When writing a scene, I do just as I would were I playing that role in a play. I close my eyes (really, I do) and I ask myself the following things:
1. What experience have I had that is most like the scenario I am writing?
Most of the time, I've never been through anything remotely close to what my characters are going through (thank goodness), but I look for a similar or parallel experience.
For example, I've never been shoved through a window, but if my character suffers this, I would find the closest thing to it I have experienced. What is most is the most similar experience I've had?
My brother tripped me once when I was carrying a large glass fish bowl--a far cry from going through a plate glass window, but it still relates. It was a shock. It hurt like heck. The doctor had to pull a huge chunk of glass out of my arm, etc. Similar to going through a window in many respects. I would use this.
2. How did my own similar experience feel, sound, taste, smell?
In a quiet place, I would ask myself these questions. I don't put myself in the place of the character, I put myself in MY place in the past with a similar experience. I try to relive it exactly.
Back to the fish bowl memory:
How did the glass sound when it shattered? How did it feel when I fell, hit the glass, realized what had happened? Were there smells associated with it? How did I feel about being tripped? How did it feel when the doctor removed the glass from my arm?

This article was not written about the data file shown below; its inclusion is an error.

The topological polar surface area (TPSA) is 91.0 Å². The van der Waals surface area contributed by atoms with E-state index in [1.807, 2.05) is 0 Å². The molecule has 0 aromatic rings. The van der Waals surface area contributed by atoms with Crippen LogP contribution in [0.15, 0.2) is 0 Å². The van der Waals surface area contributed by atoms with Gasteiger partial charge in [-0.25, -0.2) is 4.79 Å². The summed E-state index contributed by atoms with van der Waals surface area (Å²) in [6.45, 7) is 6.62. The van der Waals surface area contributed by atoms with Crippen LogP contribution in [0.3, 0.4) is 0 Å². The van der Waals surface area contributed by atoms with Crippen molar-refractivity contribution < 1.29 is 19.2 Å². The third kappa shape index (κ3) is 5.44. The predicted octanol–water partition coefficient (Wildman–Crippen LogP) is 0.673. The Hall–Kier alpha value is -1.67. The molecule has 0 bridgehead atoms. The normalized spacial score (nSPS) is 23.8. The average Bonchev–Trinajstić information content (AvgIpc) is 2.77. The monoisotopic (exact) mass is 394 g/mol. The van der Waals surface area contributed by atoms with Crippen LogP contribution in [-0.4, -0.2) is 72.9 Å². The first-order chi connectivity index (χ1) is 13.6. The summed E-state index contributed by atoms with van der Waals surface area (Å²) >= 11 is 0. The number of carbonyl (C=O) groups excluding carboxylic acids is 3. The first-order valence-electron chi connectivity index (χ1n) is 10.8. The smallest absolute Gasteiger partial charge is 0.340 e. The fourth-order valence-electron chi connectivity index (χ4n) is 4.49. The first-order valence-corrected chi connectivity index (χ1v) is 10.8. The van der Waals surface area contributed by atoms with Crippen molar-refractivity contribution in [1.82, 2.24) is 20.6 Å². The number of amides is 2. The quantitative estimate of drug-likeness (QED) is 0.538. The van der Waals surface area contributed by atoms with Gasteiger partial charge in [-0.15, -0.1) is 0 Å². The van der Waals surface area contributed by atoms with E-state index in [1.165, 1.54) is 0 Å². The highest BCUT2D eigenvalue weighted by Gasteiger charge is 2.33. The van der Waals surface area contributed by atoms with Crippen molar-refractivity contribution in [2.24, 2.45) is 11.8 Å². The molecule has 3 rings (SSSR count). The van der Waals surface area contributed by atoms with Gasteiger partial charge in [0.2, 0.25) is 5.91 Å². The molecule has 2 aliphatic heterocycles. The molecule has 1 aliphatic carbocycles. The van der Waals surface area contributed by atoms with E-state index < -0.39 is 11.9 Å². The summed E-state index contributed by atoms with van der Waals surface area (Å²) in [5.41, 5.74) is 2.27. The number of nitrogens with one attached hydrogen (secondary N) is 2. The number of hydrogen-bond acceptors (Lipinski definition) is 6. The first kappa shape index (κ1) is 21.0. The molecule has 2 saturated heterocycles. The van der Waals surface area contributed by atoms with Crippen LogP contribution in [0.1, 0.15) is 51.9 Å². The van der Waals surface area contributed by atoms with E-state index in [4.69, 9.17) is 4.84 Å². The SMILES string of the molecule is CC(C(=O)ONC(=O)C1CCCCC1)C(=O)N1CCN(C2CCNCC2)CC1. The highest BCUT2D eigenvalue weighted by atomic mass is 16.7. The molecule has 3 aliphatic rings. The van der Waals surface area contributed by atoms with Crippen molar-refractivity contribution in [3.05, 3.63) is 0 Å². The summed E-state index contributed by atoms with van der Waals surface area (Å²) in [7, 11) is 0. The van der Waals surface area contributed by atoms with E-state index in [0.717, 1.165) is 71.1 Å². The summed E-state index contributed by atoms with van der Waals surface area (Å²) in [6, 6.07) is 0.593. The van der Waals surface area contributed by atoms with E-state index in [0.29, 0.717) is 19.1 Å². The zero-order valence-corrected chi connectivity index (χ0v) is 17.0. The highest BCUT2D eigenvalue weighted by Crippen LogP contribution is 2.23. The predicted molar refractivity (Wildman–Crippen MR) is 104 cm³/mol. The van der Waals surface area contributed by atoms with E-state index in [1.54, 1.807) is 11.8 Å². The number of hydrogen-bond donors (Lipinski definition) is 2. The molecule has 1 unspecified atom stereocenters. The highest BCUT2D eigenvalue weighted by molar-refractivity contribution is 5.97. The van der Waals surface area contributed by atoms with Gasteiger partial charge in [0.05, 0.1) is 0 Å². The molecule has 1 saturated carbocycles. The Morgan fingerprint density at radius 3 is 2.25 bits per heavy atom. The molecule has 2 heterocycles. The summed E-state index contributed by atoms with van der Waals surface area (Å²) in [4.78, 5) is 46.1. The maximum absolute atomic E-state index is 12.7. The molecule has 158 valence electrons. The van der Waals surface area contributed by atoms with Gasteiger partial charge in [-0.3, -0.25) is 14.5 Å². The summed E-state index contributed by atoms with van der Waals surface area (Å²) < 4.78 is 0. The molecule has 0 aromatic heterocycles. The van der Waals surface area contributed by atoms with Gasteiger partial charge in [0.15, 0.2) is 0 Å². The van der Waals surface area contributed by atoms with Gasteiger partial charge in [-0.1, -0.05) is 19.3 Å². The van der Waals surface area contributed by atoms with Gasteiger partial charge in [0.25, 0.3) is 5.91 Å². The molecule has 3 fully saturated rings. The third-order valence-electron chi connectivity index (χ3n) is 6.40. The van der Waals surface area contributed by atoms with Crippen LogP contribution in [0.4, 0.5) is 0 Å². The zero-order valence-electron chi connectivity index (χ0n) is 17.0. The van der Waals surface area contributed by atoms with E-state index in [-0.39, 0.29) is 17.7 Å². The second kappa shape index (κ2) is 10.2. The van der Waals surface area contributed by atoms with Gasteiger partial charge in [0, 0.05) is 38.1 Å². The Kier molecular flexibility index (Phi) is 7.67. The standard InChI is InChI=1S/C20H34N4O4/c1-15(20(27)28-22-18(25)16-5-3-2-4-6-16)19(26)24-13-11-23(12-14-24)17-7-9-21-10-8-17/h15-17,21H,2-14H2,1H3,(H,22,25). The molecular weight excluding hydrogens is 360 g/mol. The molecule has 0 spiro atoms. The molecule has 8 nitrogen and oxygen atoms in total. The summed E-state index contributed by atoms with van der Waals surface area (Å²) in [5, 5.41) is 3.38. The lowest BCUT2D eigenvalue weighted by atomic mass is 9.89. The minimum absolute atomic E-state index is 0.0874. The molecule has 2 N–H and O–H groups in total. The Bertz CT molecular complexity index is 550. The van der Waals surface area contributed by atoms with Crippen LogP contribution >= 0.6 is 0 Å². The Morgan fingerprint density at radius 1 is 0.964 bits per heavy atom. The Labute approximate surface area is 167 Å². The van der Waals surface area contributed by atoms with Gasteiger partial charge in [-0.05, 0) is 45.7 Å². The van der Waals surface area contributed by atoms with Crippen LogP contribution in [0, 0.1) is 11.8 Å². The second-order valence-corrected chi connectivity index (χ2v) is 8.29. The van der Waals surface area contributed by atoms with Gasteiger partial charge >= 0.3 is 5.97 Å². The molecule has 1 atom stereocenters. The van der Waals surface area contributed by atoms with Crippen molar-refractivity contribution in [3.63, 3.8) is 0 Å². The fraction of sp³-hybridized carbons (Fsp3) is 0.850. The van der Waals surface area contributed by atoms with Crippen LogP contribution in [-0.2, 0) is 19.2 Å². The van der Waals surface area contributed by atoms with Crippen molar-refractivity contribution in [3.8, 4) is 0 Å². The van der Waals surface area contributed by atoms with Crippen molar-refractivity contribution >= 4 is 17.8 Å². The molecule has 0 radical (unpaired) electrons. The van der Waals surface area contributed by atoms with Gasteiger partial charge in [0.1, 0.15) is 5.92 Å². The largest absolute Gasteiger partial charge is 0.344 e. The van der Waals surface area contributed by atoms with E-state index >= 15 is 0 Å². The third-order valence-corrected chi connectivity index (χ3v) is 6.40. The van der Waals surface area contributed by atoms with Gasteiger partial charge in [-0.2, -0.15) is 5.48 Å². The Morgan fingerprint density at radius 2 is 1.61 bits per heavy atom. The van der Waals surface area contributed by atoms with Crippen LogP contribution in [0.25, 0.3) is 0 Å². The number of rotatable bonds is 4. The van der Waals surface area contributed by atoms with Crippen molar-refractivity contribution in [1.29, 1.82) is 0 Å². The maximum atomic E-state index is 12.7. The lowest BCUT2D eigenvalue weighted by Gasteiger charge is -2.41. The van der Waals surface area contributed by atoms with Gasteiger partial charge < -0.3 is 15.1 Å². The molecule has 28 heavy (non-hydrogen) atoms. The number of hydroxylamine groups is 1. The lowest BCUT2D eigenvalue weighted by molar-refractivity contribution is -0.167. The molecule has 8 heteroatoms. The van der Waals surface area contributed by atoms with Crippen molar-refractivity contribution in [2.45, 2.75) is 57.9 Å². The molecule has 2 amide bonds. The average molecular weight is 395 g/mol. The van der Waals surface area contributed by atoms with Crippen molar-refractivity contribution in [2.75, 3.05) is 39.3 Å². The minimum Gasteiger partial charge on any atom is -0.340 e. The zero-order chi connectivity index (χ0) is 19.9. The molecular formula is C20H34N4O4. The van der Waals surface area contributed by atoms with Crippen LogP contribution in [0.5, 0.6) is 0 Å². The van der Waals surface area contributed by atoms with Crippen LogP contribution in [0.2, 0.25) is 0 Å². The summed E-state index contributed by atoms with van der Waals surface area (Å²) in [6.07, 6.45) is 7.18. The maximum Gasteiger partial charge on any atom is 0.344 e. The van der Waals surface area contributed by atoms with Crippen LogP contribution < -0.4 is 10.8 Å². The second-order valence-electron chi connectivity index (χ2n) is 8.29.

Now, during all of this, I "relive" extraneous things like scrambling for the poor fish flopping in the bloody water on the floor to collect them and trying to dechlorinate water in a mixing bowl in time to save them (which I did) while my family screamed. Now a child saving fish while her family freaks is not at all like a character being shoved through a window by a bad guy (though I must say my brother seemed like a bad guy at the moment), but the sounds, smells, and fear compounded by the urgency to save the fish probably transfer perfectly to someone being shoved through a glass window. Just thinking about it and not even recalling it in a sensory manner caused my heart rate to increase.
3. How did the experience affect me?
If done correctly, the sensory recall will bring it all back as if it had just happened, and this question will be unnecessary because I will be affected similarly to when it happened. I don't have to remember how it felt, I will be feeling it all over again--making the event raw and real. This is the point at which and actor will work a scene and a writer will write a scene.
Stanislavsky Technique is more complex than this thumbnail description and the application is more involved in order to keep the character believable while keeping the performance consistent and effective.
I find the sense memory recall used in Method Acting is applicable to character development in fiction and works great for me, but just as with acting, the writer can get lost in the character at the expense of the final product. An intense, realistic, motivated character still needs to walk through a believable world in a well-written book. All are pieces needed to complete the puzzle.
Has anyone tried this method before? Do you have any tricks of your own for characterization?
Wishing everyone a beautiful week.